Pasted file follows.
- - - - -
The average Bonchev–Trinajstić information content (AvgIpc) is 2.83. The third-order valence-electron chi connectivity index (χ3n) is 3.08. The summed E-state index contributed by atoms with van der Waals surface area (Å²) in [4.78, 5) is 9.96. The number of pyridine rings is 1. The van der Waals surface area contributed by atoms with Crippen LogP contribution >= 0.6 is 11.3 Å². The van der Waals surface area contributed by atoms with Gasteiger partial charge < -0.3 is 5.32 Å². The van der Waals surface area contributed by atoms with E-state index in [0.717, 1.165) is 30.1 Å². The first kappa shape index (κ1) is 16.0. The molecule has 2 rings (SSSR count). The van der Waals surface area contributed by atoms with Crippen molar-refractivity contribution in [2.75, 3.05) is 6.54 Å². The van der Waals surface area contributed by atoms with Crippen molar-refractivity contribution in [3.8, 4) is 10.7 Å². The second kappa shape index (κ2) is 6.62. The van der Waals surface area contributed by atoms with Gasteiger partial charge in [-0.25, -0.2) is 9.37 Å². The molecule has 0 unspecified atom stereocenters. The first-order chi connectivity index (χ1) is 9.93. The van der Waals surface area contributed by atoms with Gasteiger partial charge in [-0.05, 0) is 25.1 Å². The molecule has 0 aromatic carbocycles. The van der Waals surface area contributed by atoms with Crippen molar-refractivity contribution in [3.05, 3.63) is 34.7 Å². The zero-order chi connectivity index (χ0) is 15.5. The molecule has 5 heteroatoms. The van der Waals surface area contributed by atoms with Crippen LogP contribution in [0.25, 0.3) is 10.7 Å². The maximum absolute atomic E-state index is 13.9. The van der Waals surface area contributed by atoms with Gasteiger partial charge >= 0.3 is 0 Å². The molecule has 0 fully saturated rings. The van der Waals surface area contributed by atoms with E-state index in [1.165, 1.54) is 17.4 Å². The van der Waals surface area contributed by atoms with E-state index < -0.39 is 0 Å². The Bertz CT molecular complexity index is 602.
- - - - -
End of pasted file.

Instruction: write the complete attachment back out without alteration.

The average Bonchev–Trinajstić information content (AvgIpc) is 2.83. The third-order valence-electron chi connectivity index (χ3n) is 3.08. The summed E-state index contributed by atoms with van der Waals surface area (Å²) in [4.78, 5) is 9.96. The number of pyridine rings is 1. The van der Waals surface area contributed by atoms with Crippen LogP contribution >= 0.6 is 11.3 Å². The van der Waals surface area contributed by atoms with Gasteiger partial charge < -0.3 is 5.32 Å². The van der Waals surface area contributed by atoms with E-state index in [0.717, 1.165) is 30.1 Å². The first kappa shape index (κ1) is 16.0. The molecule has 2 rings (SSSR count). The van der Waals surface area contributed by atoms with Crippen molar-refractivity contribution in [2.75, 3.05) is 6.54 Å². The van der Waals surface area contributed by atoms with Crippen molar-refractivity contribution in [3.8, 4) is 10.7 Å². The second kappa shape index (κ2) is 6.62. The van der Waals surface area contributed by atoms with Gasteiger partial charge in [-0.25, -0.2) is 9.37 Å². The molecule has 0 unspecified atom stereocenters. The first-order chi connectivity index (χ1) is 9.93. The van der Waals surface area contributed by atoms with Gasteiger partial charge in [-0.05, 0) is 25.1 Å². The molecule has 0 aromatic carbocycles. The van der Waals surface area contributed by atoms with Crippen molar-refractivity contribution in [3.05, 3.63) is 34.7 Å². The zero-order chi connectivity index (χ0) is 15.5. The molecule has 5 heteroatoms. The van der Waals surface area contributed by atoms with Crippen LogP contribution in [0.25, 0.3) is 10.7 Å². The maximum absolute atomic E-state index is 13.9. The van der Waals surface area contributed by atoms with Gasteiger partial charge >= 0.3 is 0 Å². The molecule has 0 fully saturated rings. The van der Waals surface area contributed by atoms with E-state index in [1.165, 1.54) is 17.4 Å². The van der Waals surface area contributed by atoms with E-state index < -0.39 is 0 Å². The Bertz CT molecular complexity index is 602.